watch the movie Parada at the Tbilisi International Film Festival.
Parada will be screened in the original Serbian, and with Georgian and
English subtitles, at 5pm on Saturday 8 December at Rustaveli Cinema. A Q&A
session with the director and the producer of the film will follow. The
screening, and the director's presence at this year's festival, are financed by
the Council of Europe's LGBT Project.
won the 'Panorama Audience Award for Best Feature' at the 2012 Berlinale. The
film deals with the rights of homosexuals in Serbia and tells the story of a Gay
Pride event in Belgrade.
(35) and Mirko (30) are a young and successful gay couple. They try to live
discreetly but still, every day, they are abused by the homophobic majority.
Mirko is a gay rights activist, and his dream is to organise the first
successful PRIDE event in Belgrade. This is almost a ‚Äúmission impossible‚ÄĚ
a 2001 attempt to hold PRIDE in Belgrade ended in bloodshed. One decade later
the situation is not much better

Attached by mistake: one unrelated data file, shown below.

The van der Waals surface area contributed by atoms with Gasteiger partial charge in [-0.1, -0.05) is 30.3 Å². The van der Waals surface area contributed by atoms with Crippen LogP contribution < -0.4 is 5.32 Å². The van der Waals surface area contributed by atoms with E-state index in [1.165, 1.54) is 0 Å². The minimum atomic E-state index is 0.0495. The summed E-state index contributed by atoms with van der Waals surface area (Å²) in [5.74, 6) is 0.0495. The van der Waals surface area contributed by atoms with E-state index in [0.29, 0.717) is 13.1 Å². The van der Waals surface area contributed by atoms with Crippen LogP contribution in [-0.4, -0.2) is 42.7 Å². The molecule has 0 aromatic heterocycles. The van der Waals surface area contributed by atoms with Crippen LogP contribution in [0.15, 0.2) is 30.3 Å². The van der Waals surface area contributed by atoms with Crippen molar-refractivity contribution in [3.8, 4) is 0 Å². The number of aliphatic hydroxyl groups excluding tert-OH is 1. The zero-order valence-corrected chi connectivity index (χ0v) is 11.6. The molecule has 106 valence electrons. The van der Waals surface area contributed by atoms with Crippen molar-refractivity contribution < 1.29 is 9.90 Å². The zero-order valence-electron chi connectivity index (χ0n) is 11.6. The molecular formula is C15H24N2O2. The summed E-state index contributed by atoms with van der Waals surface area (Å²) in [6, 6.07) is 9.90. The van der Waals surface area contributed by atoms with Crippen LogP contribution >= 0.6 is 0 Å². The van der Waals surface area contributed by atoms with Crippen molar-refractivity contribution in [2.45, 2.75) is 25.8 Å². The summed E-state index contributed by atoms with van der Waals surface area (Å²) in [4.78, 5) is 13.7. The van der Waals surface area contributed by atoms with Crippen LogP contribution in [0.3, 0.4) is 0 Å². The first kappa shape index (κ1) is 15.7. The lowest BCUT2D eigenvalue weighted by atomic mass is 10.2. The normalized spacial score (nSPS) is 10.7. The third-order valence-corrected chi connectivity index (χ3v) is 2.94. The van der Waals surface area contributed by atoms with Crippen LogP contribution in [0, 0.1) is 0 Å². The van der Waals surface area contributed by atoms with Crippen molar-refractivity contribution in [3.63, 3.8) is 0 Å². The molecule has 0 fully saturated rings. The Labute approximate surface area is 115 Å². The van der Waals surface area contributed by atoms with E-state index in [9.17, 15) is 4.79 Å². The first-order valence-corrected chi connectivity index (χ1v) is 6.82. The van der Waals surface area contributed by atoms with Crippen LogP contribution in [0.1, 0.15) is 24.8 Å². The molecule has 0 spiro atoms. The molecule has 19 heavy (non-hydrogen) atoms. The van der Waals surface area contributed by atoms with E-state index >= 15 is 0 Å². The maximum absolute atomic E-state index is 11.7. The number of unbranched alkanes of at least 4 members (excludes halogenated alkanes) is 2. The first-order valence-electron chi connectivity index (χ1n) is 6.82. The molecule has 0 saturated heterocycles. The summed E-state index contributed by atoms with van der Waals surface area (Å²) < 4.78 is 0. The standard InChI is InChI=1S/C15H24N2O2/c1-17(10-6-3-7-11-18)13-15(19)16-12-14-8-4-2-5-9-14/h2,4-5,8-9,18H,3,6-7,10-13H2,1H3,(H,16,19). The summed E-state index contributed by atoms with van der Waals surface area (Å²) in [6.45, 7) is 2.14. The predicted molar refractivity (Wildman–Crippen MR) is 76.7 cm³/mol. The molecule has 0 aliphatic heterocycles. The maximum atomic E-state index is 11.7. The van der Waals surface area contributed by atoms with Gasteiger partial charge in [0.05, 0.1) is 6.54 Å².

nationalist and neo-Nazi organisations prepare another massacre in case the gay
parade is held, while the police refuse to provide protection for the
participants. A strange couple arrives in Radmilo‚Äôs and Mirko‚Äôs lives
Lemon (45), a homophobic ex-criminal and war veteran, the owner of a small
security company, and his fianc√©e Pearl (30), the owner of a beauty parlour. By
an odd turn of events, Lemon finds himself standing up for gay freedom in his
Director, SrńĎan Dragojevińá
Born in Yugoslavia in 1963,
first trained as a clinical psychologist before
taking up film studies at Belgrade University. He made his debut in 1992 with
the comedy "We Are Not Angels" and was a published poet before deciding to
devote his energies to film in 1996. His film Parada won 3 prizes at the
2012 Berlin International Film Festival, including the Panorama Audience Award
for Best Feature.
Council of Europe's LGBT Project
long-term goal of the Council of Europe LGBT project is to contribute
to the improvement of the quality of life among LGBT people in Europe.
The project supports governments in partner member states in their efforts to
develop a forceful, cross-sectoral LGBT policy, strengthening human rights for
LGBT people, and supporting the national fight against discrimination on the
basis of sexual orientation or gender identity.
received financial support from Eurimages, the
Council of Europe's
fund for the
works. Several of the films presented at this year's Tbilisi International Film
Festival received Eurimages support.
Georgia joined Eurimages in 2011 and Georgian films are already starting
to benefit from Georgia's membership in this fund.